The Oshman Family Jewish Community Center has scheduled its inaugural Judaism and Science Symposium, “An Exploration of the Convergence of Jewish & Scientific Thought,” 5 p.m. April 12 at the JCC’s ...

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Magazine

Food for thought: Hidden Villa programs offer teens training in sustainability on the farm

Food for thought: Hidden Villa programs offer teens training in sustainability on the farm


/Town Crier It’s not all cute and cuddly for teens participating in the eight-week Animal Husbandry Apprenticeship program at Hidden Villa in Los Altos Hills. Mia Mosing of Palo Alto, left, and Sophia Jackson of Los Altos clean the pigpens – one of...

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Sunday Friends: Earning through learning


courtesy of Sunday Friends
Children from low-income families combine education, self-sufficiency and fun at Sunday Friends.

Ali Barekat, executive director of Sunday Friends, beams with pride when he speaks about the positive impact his organization has made on low-income families in San Jose.

He can tell story after story about children and parents who have not only bettered themselves but helped others by joining Sunday Friends, which is unlike any other charitable organization in the country. There are no handouts here; participants earn tickets redeemable for items at its on-site store – from toys to toiletries – for taking classes and working on community service projects each Sunday.

Barekat recalled a recent encounter with 8-year-old Jose, who was asked what he planned to do with his pile of tickets.

“I have earned enough tickets to buy my own school supplies for this year,” Jose said. “Now I’m trying to earn more tickets to go buy more school supplies to bring to my teacher to give to the kids that don’t have them.”

Barekat pointed out that Jose – who began attending Sunday Friends programs with his family two years ago – has grasped one of the most valuable lessons that his staff and volunteers try to instill in the nearly 100 children they serve every week.

“He’s not just caring for himself – now he’s caring for others and worrying about how he can help someone else,” Barekat said. “It’s a testament to what we do and why it works. It brings a value system to these kids that many of them weren’t exposed to before.”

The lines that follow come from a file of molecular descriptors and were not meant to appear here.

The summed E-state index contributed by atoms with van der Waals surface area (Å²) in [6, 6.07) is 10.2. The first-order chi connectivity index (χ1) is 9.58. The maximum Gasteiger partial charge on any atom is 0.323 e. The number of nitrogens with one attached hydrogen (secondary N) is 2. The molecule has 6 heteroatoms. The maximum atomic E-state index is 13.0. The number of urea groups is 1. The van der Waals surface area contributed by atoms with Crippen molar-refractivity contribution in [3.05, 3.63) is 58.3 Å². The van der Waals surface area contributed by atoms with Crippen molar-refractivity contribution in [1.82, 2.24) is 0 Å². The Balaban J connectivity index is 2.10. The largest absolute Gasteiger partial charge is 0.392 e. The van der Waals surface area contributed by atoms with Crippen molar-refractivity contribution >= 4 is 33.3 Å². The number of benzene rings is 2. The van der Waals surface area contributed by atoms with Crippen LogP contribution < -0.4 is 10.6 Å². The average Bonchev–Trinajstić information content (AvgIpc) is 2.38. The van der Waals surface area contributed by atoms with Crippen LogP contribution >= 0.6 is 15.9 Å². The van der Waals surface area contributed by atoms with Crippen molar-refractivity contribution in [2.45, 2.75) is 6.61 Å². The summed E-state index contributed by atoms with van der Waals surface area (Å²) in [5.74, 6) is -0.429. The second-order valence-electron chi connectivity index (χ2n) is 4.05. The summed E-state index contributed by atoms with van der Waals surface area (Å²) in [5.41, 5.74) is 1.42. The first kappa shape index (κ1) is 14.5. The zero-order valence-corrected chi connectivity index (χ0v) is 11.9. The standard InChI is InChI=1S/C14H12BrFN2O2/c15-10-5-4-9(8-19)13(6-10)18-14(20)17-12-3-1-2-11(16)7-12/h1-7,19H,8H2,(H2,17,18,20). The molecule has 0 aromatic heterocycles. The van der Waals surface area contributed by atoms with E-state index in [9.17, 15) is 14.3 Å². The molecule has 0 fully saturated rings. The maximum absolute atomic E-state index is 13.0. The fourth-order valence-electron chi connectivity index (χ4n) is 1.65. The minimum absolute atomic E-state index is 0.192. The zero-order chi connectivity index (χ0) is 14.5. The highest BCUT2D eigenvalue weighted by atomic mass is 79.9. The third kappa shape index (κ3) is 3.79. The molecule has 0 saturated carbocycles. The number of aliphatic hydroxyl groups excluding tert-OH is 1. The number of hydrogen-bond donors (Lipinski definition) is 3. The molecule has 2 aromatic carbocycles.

Their parents can also benefit from these activities and classes, which run noon to 7 p.m. Sundays on a rotating basis at Lowell and Anne Darling elementary schools in San Jose. Offerings promote healthy lifestyles, English proficiency, life skills and computer education – new this year.

“The computer classes started in January, and we’ve been overwhelmed by the reception we’ve received,” Barekat said. “I feel like these families need to see the value of a computer in their lives. They can get jobs, find bargains and interact with their kids’ schoolteachers through a computer. It can help them break the cycle of poverty.”

He is hopeful that another addition to the program contributes to this cause as well.

“At the beginning of the year, we will have a real bank stationed at our program,” said Barekat, who convinced a major credit union with ATMs at Walmart and Costco stores to work with Sunday Friends. “There’s going to be a computer, and families will bring their paychecks and deposit them into the bank right away. This bank is not going to charge them for cashing them; right now they pay 1 percent to those check-cashing places.”

He added that families would have the opportunity to sit down with a bank representative for a free financial consultation and learn such things as how to apply for a student loan or a credit card with a $300 limit instead of a high-interest payday advance.

“It’s a way to help low-income families and remove their fear of the banking system,” Barekat said. “We have taught them about financial literacy through our ticket system, which allows them to earn 2 percent every month on the tickets they’ve saved, and this is a good transition to using a real bank.”

For more information, visit sundayfriends.org.